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Schemes that can help establish a negligible risk of illegal timber

If you are able to obtain all the all relevant chain of custody/assurance scheme doucments relating to FLEGT or CITES or a robust VOC or VLC you can reasonably assume that your timber/timber product is assessed as neglible risk and due diligence is satisfied.

First see relative impartiality of different types of evidence for legality. 

Mandatory Schemes

There are two mandatory schemes that are implemented by or on behalf of Governments through a timber licensing system. These are:

Forest Law Enforcement, Governance and Trade (FLEGT) is an EU initiative to support countries to address illegal logging. A key part of the FLEGT action plan is the negotiation of bilateral voluntary partnership agreements (VPAs) between the European Union and timber-producing countries.

Under the terms of a VPA a country agrees with the EU to implement a timber licensing system. From that country, the EU only accepts licensed products, and unlicensed products are refused customs clearance.   The LAS ensures that timber entering the supply chain originates from legal sources and that the timber flows are controlled throughout the supply chain, from the forest where the timber is harvested through transport, storage facilities and processing until the point of export

The Regulation therefore exempts FLEGT-licensed timber and timber products from further due diligence requirements.

The operator can obtain information on all the partner countries and licensed products where agreements have been made or are in progress to ratification and implementation from the FLEGT website.

Defra (AHVLA section) is the designated competent authority for implementing the FLEGT licensing system in the UK.

Under the FLEGT Regulation, importers of timber coming from a country with which the EU has signed a VPA are required to present their FLEGT licence (issued by the exporting VPA country) to the UK competent authority for verification.

FLEGT explained.

Example FLEGT license.

The Convention on International Trade in Endangered Species of Wild Fauna and Flora (CITES) - regulates the trade in timber species and is a mandatory legality verification scheme which imposes controls on trade in certain species.  All import, export, re-exporting of the range of species covered by the Convention has to be authorized through a licensing system.

CITES lists threatened or endangered wood species under three classifications, known as the Appendices. The restrictions on trade within these appendices vary depending on the extent to which the species is threatened with extinction.

In terms of compliance with the Regulation the operator is required to check the CITES species to identify if the species that it intends to place on the market is listed under any of the relevant Appendices.  Also see tree species for further details..

If the species is listed in these Appendices a permit is required from the relevant CITES Management Authority. The permit contains details of the exporter, details of the importer, the quantity, the species and the relevant management authorities’ details.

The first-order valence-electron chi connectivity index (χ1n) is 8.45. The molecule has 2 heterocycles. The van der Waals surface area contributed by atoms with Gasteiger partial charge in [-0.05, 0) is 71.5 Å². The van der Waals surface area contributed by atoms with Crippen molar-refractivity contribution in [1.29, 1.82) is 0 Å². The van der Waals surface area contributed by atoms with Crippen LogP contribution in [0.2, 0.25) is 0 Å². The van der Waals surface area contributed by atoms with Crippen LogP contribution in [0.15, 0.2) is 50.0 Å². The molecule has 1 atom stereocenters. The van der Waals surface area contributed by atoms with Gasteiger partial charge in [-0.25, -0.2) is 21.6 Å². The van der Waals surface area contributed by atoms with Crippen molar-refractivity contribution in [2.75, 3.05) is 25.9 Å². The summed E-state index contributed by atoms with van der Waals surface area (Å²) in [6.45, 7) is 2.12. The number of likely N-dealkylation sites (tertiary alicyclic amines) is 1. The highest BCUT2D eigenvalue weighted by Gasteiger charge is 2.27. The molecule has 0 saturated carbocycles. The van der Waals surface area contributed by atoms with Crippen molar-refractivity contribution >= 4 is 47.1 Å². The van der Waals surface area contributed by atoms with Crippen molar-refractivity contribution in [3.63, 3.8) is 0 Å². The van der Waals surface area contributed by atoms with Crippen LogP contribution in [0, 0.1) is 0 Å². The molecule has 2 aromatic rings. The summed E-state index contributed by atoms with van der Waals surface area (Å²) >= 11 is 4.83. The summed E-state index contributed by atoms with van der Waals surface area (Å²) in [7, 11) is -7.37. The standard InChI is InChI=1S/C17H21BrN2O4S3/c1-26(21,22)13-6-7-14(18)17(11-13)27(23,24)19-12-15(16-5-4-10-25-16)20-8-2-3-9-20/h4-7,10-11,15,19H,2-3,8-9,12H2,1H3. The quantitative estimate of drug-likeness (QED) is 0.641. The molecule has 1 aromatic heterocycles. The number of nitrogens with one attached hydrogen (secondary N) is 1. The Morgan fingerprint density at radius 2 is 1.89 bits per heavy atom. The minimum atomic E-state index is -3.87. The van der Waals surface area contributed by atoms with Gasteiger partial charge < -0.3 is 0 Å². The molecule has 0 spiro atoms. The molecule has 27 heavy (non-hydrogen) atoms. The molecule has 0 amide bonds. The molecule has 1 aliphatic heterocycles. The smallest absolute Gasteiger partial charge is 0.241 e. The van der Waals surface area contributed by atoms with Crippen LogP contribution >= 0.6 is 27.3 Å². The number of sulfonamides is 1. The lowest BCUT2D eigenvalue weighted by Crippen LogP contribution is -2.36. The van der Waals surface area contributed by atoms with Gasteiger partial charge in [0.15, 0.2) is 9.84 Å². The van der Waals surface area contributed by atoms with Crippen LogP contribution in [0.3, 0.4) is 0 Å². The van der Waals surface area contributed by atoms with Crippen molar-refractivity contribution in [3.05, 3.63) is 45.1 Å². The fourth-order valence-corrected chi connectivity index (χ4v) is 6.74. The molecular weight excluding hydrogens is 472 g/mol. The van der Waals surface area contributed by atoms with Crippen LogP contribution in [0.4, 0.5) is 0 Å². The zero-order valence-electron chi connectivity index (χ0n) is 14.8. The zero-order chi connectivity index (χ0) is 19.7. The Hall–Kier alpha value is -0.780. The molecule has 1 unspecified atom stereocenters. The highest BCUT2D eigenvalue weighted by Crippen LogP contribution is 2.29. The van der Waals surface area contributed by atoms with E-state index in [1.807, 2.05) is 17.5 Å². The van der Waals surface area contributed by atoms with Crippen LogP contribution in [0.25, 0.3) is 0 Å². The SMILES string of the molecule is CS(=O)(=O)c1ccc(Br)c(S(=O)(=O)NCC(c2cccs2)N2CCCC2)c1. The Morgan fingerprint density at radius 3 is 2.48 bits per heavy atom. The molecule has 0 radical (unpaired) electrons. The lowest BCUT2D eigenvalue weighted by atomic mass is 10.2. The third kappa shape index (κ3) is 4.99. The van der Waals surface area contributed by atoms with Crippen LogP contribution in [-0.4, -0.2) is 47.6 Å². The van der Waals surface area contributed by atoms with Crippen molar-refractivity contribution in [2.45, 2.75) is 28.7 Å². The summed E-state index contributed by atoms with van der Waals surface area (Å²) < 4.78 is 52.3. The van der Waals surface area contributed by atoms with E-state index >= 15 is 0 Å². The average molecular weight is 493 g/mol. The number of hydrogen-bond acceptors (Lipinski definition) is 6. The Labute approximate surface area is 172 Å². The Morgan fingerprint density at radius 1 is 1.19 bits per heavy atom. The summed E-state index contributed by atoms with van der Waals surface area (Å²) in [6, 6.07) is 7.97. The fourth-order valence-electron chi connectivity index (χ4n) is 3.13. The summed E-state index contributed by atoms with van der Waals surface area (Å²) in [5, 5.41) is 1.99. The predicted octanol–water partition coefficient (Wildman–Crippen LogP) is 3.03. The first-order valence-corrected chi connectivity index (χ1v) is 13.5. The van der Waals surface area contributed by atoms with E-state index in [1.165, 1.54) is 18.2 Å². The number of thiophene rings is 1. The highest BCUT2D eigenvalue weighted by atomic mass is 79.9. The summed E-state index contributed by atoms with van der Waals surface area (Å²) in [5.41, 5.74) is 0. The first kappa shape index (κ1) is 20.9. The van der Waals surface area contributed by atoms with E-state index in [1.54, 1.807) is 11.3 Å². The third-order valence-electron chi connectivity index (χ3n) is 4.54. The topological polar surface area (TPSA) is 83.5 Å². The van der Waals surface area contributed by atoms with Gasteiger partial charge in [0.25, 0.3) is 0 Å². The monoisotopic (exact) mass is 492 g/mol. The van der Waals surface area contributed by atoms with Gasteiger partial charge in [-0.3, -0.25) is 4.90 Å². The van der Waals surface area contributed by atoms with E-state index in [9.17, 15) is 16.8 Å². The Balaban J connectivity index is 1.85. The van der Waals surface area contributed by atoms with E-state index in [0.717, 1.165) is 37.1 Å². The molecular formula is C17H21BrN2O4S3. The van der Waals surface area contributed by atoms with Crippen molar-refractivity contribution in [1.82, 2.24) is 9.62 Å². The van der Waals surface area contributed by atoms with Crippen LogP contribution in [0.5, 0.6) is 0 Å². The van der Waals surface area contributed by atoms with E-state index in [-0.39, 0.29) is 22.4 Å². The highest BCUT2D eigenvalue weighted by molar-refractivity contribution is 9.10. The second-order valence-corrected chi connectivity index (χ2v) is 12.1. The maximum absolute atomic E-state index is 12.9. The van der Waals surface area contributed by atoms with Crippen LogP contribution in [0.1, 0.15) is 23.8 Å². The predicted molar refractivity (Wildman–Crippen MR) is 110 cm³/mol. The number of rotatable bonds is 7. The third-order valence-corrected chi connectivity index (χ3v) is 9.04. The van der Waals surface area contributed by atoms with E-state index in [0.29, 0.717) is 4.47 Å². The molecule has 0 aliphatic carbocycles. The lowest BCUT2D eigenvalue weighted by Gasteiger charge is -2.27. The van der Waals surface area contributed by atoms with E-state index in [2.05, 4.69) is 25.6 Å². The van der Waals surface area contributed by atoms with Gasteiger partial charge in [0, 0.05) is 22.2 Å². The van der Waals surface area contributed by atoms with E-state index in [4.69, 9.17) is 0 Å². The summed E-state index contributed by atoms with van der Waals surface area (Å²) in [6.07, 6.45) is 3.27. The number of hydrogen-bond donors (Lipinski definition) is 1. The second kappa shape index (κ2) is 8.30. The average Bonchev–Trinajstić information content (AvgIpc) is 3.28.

All operators and traders that deal with this species have a legal obligation to ensure that all imports and trades are registered with the relevant authorities. It is important for all operators and traders dealing with these species to also question the endangered nature of these species. Trade in these species might be legal, but it is important to recognize that, in many cases, it is trade that has led to the need and requirement for close monitoring.

Further information is available from:
the EU and
Refrence guide

Verification schemes
Verification of legal origin (VLO) and verification of legal compliance (VLC) can be issued by certification bodies that have their own legal verification standard or audit against other certification bodies’ standards - see CPET – voluntary legality verification and other systems. Another option up is to buy certified timber and timber products under a chain of custody,

VLO verifies that timber comes from a known and licensed source and that the organization that carried out the harvest had the legal right to do so.  If the operator receives this material, they are still required to collate other documents relating to applicable legislation.  VLC expands upon the basic component of VLO by verifying that timber harvesting and other relevant management activities in the forest where it was harvested complied with all applicable and relevant laws and regulations.

See – CPET – Defining legality
And - links to different verification schemes

For an operator, requesting a VLC on the forest sources provides a mitigation tool where illegal harvesting, armed conflict or missing documentation have been identified as a risk.

For forests with VLO certificates, the operator would still need to mitigate further against other factors relating to compliance with legislation related to forest management, environment, labour and welfare, and health and safety, and compliance with requirements for trade and export procedures.

Two other initiatives exist to verify legality claims run by The Tropical Forest Foundation (TFF) and Timber Trade Action Plan (TTAP) managed by The Forest Trust (TFT).  Both initiatives provide information but cam require further mitigation measures such as verification by third parties.

Also see certification schemes.

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